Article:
This saving challenge is in addition to money you may be saving or investing at this time including your retirement savings.
Saving Challenge Explained:
- Set A Savings Goal: Put that money on a mission. Establish a reason for why you’re saving this money. Having a goal will create purpose, passion, discipline, and consistency to stay the course.
- Purchase Envelopes: Depending on your pay cycle, you’ll need between 12-52 envelopes. Some people asked if they could do this challenge electronically. Sure! Whatever works for you. However, there’s something thrilling and visually appealing about counting and stacking greenbacks. I prefer to save cash for this challenge.
- Count your paydays: How many paydays do you receive in a year? Depressing when you think about it. Work a whole year and only get 12 to 52 paydays? Quick reference guide for your number of paydays per year based on your being paid monthly, bimonthly, biweekly, or weekly. Monthly: 12, Bimonthly: 24, Biweekly: 26, Weekly 52. Based on your pay cycle, number the envelopes accordingly. Example. 1-12 (Monthly) 1-26 (Biweekly)
- Set a dollar amount to be saved each paycheck: Be realistic with your budget. How much can you realistically save for this challenge each and every paycheck without dipping into it or stopping the challenge altogether? Minimum amount is $25 per pay. I know you can save at least $25 per pay. The key point here is to consistently set aside said amount each paycheck be it $25, $50, $100, $200 or $500. We will do this challenge annually. Each year, set a goal to increase the amount you save for this challenge.
- Calculate how much you’ll save by the end of the year: Amount saved per paycheck times the number of paychecks received in a year will tally how much you can expect to save by the end of the year. For example, if you were to save $50 per paycheck and you were paid biweekly, you can expect to save $1,300 for the year. $50 X 26 (biweekly) = $1,300. If you were to save $50 per paycheck and you were paid weekly, you can expect to save $2,600. $50 X 52(weekly) = $2,600. You can also calculate with the end of the year saving target in mind. Let’s say you wanted to save $4,000 for the year. Take $4,000 and divide it by the number of paychecks you’ll receive in the year. If you’re paid bimonthly, that’s 24 paychecks in the year. $4,000 divided by 24(bimonthly) = $166.67 per paycheck.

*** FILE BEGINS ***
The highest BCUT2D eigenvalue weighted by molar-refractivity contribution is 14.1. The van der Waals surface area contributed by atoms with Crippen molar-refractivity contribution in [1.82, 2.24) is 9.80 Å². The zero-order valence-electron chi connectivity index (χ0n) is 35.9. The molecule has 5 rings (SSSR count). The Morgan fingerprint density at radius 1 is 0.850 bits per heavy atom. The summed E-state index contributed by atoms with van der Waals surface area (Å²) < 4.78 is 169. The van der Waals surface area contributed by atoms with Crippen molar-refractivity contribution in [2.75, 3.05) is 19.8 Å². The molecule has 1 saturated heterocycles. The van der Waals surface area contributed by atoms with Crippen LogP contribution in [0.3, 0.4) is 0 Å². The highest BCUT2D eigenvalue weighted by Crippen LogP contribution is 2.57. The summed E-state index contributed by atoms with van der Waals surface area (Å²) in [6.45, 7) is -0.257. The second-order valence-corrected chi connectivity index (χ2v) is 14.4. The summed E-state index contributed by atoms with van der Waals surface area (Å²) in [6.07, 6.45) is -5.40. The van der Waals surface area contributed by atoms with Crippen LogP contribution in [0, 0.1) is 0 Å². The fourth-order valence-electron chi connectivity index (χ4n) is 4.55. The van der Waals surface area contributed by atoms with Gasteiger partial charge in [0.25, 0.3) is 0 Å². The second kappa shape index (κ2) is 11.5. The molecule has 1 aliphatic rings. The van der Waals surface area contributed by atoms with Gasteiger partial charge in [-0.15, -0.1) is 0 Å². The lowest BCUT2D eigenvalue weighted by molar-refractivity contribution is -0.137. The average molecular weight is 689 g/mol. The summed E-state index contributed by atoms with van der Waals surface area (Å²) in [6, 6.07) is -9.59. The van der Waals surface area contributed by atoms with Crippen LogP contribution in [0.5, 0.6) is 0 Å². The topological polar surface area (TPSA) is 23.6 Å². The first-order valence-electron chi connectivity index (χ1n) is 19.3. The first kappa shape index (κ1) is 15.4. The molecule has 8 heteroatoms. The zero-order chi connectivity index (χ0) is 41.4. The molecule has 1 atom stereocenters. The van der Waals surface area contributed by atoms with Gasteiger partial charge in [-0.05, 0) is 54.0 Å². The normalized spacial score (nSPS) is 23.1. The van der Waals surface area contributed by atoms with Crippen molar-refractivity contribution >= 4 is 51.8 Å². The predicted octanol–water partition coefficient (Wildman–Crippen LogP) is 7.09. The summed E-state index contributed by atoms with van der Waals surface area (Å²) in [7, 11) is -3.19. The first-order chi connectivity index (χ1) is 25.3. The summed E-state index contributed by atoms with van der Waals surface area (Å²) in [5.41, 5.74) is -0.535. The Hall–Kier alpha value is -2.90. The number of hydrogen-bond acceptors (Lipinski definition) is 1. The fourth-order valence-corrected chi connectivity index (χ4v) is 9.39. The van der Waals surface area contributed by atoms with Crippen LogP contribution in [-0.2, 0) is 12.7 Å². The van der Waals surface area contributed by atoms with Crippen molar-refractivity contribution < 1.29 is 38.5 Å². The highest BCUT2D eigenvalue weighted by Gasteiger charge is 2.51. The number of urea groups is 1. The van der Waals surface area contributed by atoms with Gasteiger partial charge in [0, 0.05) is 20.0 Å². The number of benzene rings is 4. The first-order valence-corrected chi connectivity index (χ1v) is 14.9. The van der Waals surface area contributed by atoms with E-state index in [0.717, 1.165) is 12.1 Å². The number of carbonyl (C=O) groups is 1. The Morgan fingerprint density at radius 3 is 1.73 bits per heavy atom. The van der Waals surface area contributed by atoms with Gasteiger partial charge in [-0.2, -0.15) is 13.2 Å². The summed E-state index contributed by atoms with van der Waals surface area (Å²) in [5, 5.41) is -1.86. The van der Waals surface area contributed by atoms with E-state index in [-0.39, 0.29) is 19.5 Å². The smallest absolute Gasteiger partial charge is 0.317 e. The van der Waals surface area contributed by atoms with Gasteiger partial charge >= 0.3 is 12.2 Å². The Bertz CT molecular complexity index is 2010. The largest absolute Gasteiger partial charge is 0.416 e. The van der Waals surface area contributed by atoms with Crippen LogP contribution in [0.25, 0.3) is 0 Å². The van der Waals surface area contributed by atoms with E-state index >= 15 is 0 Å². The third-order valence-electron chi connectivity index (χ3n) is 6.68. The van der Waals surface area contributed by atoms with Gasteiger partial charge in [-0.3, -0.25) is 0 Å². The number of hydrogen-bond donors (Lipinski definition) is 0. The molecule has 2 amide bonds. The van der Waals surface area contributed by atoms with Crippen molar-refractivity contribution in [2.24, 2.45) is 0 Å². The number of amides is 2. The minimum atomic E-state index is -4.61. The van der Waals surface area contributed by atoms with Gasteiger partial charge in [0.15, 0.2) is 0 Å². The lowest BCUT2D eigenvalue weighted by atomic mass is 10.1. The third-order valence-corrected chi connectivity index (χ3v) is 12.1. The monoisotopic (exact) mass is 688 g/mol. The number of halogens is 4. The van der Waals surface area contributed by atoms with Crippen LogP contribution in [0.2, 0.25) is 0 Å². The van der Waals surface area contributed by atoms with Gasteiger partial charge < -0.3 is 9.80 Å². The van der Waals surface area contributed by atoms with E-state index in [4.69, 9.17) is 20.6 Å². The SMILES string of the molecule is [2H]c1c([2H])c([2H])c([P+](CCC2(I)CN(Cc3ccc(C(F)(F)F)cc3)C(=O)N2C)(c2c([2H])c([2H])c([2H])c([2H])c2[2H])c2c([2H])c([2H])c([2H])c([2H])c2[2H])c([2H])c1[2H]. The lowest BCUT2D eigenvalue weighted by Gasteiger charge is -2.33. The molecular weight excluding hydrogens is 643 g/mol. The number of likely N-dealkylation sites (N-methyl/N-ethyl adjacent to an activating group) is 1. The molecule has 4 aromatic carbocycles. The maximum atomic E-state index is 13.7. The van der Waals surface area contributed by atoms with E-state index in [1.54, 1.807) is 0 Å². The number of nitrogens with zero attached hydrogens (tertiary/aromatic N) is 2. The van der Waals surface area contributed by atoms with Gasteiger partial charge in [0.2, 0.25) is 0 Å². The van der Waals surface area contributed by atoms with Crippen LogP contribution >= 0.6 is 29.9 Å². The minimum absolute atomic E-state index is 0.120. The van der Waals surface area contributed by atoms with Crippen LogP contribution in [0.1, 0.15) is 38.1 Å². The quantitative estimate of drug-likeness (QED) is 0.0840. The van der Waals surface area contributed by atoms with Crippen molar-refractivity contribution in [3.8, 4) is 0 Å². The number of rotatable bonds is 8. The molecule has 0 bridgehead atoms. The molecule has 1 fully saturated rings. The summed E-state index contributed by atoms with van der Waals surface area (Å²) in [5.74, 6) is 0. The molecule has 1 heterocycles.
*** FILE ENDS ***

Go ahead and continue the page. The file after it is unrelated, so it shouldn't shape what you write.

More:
- Payday/Save: Stuff the envelopes with cash starting with your first paycheck in January. This envelope should be numbered “1” accompanied with the date of your paycheck. Put the dollar amount you decided to save in the envelope then seal it. Sealing the envelope will make you think twice about opening it during those moments in between pays when the funds get low.
- Place envelopes in a safe secure location—preferably inside of a waterproof, fireproof safe.
- We did it! January 2025, we’ll be saying, we did it. Count your cash!!
Married couples—Your choice: You can merge forces and take on one challenge together—or you can both do a separate challenge then combine your savings at the end.
(Damon Carr, Money Coach can be reached at 412-216-1013 or visit his website at www.damonmoneycoach.com)